India’s decision to go in with four spinners for the Nagpur Test is quite an interesting choice. While, on one hand, it seems that they are willing to experiment, on the other hand, it is also an indication that the Indians are now in a desperate state of mind. They have, in all probability, run out of ideas over how to stop the rut that has set into their game, and thus the decision to play four spinners, against all odds, was taken. At the outset it definitely isn’t a well-thought out strategy, but a move made more out of hope that at least this works.
Just trying out something new however won’t be enough for the Indians to regain their lost and pretty much forgotten winning touch. The most significant part will be to try and bowl out England as early as possible in the first innings. From what has been on show so far, they haven’t been exceptionally good. They bowled tightly on day one, but considering the number of early wickets they got, they should have ended with more scalps. Instead, as they have often done in the series, they have allowed the Englishmen to stage a comeback.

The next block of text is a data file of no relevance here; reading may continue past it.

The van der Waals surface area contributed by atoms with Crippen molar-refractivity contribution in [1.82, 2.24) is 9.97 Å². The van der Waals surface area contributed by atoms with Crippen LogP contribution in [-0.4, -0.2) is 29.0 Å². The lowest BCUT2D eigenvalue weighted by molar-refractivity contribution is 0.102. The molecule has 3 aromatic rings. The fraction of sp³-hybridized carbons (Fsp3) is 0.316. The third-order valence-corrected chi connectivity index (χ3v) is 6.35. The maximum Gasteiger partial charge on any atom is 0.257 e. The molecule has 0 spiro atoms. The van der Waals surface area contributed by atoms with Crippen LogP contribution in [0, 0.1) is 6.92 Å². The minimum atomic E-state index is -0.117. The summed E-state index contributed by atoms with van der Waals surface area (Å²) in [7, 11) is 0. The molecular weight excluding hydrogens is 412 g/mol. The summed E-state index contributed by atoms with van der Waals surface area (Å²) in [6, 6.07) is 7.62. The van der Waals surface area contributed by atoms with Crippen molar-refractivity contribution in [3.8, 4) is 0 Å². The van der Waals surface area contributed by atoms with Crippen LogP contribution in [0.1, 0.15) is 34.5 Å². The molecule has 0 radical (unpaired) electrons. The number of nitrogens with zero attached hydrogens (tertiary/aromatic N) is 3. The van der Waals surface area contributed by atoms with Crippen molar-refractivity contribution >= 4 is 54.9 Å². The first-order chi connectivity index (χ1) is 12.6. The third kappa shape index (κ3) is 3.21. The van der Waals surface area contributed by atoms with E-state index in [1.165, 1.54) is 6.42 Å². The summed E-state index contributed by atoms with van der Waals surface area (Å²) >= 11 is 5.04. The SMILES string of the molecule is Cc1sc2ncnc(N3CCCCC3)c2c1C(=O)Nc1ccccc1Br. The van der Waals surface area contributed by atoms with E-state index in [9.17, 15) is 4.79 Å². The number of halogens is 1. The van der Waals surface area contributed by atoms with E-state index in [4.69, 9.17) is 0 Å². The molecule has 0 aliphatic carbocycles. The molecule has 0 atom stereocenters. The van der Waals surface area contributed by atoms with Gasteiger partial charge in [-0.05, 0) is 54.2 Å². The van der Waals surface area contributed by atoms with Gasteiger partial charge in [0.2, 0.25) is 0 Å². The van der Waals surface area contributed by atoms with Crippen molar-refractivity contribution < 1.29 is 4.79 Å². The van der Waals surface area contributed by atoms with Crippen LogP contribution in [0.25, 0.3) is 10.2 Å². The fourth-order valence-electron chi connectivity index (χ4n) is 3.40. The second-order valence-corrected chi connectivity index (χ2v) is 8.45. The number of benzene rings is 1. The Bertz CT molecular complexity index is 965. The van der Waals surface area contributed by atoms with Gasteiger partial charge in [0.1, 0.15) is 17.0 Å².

Earlier, India tried to counter England by playing on their perceived weakness and asking for rank turners. That policy backfired miserably, and now they are making an endeavour to minimise advantage England have gained through Monty Panesar and Graeme Swann by playing double the number of quality spinners that the visitors possess. The move will however only work if the Indian batsmen put up a better show against the English spin duo. The failure of the much-vaunted batting line, known to be very good players of spin, is one of the key reasons why India find themselves completely on the back foot for the moment.
While the overrated batsmen have struggled, it is also equally true that Ravichandran Ashwin and Pragyan Ojh have failed to live up to the early promise they displayed at Motera. Had they done better, India would definitely have not gone in with three spinners at Mumbai and four now in Nagpur. The decision at Mumbai saw once lead spinner Harbhajan Singh being terribly under-bowled. Unless M S Dhoni is very smart in the manner he operates his bowlers, the blunder could be repeated, and this time two spinners could be at the receiving end.
Where India could benefit from four spinners in the game is if they have a lot of runs to bowl against in the second innings. For that though India would have to clean up England before 350 and then themselves score 550-600. This will be extremely significant in the sense that the home side would be batting fourth in the Test, and anything between 150-200 could be extremely tricky. The pitch is expected to start turning from the second day itself, and if the Indians want to turn things around, their spinners will need to start firing right away.
--By A Cricket Analyst